• Users Online: 128
  • Home
  • Print this page
  • Email this page
Home About us Editorial board Ahead of print Current issue Search Archives Submit article Instructions Subscribe Contacts Login 


 
Previous article Browse articles Next article 
STUDY PROTOCOL
Asia Pac J Clin Trials Nerv Syst Dis 2017,  2:108

Acupuncture regulation promotes functional recovery in patients with post-stroke hemiplegia: study protocol for a multicenter randomized parallel controlled trial


1 School of Rehabilitation Medicine, Fujian University of Traditional Chinese Medicine, Fuzhou, Fujian Province, China
2 Shiyan Taihe Hospital (Affiliated Hospital of Hubei University of Medicine), Shiyan, Hubei Province, China
3 Sun Yat-Sen Memorial Hospital, Sun Yat-Sen University, Guangzhou, Guangdong Province, China
4 Central Hospital of Wuhan, Wuhan, Hubei Province, China

Date of Web Publication2-Aug-2017

Correspondence Address:
Xiao-kuo He
Shiyan Taihe Hospital (Affiliated Hospital of Hubei University of Medicine), Shiyan, Hubei Province
China
Login to access the Email id

Source of Support: This study was supported by the Special Subject of Chinese Medicine Rehabilitation Research of State Administration of Traditional Chinese Medicine of China., Conflict of Interest: None


DOI: 10.4103/2542-3932.211592

Get Permissions

  Abstract 

Background and objectives: Effect of conventional rehabilitation methods is still not satisfactory to patients with post-stroke hemiplegia. Studies have demonstrated that acupuncture can improve motor function in stroke patients. Quchi (LI11) and Zusanli (ST36) are most commonly used in the treatment of post-stroke hemiplegia. We will observe the effects of acupuncture on neural plasticity in patients with post-stroke hemiplegia after acupuncture at Quchi and Zusanli.
Design: This is a prospective multicenter randomized parallel controlled trial.
Methods: The trial will be conducted in Shiyan Taihe Hospital, Sun Yat-Sen Memorial Hospital of Sun Yat-Sen University, and the Rehabilitation Hospital of Fujian University of Traditional Chinese Medicine, China. A total of 210 patients with post-stroke hemiplegia will be randomized into an acupuncture priority group, acupuncture delay group, sham acupuncture priority group, and sham acupuncture delay group (n = 45). On the basis of basic treatment and conventional rehabilitation training, acupuncture (acupuncture priority group and acupuncture delay group) or sham acupuncture (sham acupuncture priority group and sham acupuncture delay group) at Quchi and Zusanli will be performed 15 minutes before conventional rehabilitation training (priority) or 15 minutes after conventional rehabilitation training (delay), once a day for 30 minutes, 5 days per week, for 8 consecutive weeks. Patients will undergo one follow-up assessment for 4 months.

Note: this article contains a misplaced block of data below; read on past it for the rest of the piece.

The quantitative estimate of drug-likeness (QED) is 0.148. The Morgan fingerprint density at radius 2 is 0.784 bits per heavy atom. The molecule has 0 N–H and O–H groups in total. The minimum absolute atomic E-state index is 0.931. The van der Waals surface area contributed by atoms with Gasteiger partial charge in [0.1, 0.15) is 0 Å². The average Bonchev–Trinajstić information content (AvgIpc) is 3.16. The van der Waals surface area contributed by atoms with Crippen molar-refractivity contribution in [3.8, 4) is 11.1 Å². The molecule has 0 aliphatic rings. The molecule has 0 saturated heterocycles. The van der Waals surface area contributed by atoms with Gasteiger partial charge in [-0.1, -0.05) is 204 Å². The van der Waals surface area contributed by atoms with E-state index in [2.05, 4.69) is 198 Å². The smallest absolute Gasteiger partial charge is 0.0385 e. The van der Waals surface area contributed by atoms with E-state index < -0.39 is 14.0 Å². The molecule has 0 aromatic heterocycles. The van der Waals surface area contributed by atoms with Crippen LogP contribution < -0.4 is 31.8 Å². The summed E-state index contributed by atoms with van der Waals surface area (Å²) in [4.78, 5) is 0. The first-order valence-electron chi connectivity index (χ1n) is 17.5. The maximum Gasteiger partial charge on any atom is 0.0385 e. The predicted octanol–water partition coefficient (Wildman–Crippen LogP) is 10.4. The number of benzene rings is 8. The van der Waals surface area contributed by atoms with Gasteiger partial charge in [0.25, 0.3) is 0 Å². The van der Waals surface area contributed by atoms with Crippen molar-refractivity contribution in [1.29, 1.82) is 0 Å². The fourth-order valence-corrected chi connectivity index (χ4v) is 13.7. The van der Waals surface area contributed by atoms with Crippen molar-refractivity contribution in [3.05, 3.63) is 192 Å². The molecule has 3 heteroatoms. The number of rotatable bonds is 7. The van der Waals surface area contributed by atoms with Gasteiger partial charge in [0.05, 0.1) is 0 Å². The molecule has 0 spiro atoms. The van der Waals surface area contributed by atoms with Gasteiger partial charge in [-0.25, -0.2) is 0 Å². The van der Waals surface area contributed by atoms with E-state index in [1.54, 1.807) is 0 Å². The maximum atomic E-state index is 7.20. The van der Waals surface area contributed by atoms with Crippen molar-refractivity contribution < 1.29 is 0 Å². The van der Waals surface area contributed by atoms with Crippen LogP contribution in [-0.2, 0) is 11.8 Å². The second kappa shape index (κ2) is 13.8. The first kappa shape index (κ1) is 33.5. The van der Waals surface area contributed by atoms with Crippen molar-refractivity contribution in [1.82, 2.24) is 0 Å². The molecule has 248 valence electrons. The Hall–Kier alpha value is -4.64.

Outcome measures: The primary outcome measure will be the efficacy of the treatment after the 8-week period, stated as a percentage calculated by taking the difference between the final simplified Fugl-Meyer motor function score and the baseline score, and dividing this value by the baseline score. Brunnstrom stage classification, Barthel Index score, and electrophysiological changes will serve as secondary outcome measures.
Discussion: We hope to produce new information leading to improved timing for the combined use of acupuncture and modern rehabilitation therapy, and identify the effects of acupuncture at Quchi and Zusanli on cortical excitability and plasticity.
Ethics and dissemination: The protocols have been approved by the Ethics Committee of Shiyan Taihe Hospital (Affiliated Hospital of Hubei University of Medicine) of China (approval No. 2014001-2) on August 26th, 2013. We will submit the trial's results for presentation at international scientific meetings and to peer-reviewed journals. The study design was completed in July 2013. Ethical approval was received in August 2013. Clinical registration was conducted in January–February 2017. Patient recruitment began in March 2017. The follow-up will be completed in September 2018. Data analysis will be conducted in June 2019.
Trial registration: This trial was registered in the Chinese Clinical Trial Registry (registration No. ChiCTR-IPR-17010490) on January 20th, 2017, and in the Acupuncture-Moxibustion Clinical Trial Registry (www.acmctr.org/index.aspx; identifier: AMCTR-IPR-17000038) on February 7th, 2017.

Keywords: clinical trial; post-stroke hemiplegia; acupuncture; plasticity; functional recovery; simplified Fugl-Meyer motor function score; Brunnstrom stage classification; Barthel Index; multicenter randomized parallel controlled trial


How to cite this article:
Sun Qq, Xie Dd, Tao J, Yan Tb, Liu Hh, Li Q, Zhang Bt, Xu J, He Xk. Acupuncture regulation promotes functional recovery in patients with post-stroke hemiplegia: study protocol for a multicenter randomized parallel controlled trial. Asia Pac J Clin Trials Nerv Syst Dis 2017;2:108-16

How to cite this URL:
Sun Qq, Xie Dd, Tao J, Yan Tb, Liu Hh, Li Q, Zhang Bt, Xu J, He Xk. Acupuncture regulation promotes functional recovery in patients with post-stroke hemiplegia: study protocol for a multicenter randomized parallel controlled trial. Asia Pac J Clin Trials Nerv Syst Dis [serial online] 2017 [cited 2017 Sep 26];2:108-16. Available from: http://www.actnjournal.com/text.asp?2017/2/3/108/211592


  Introduction Top


Background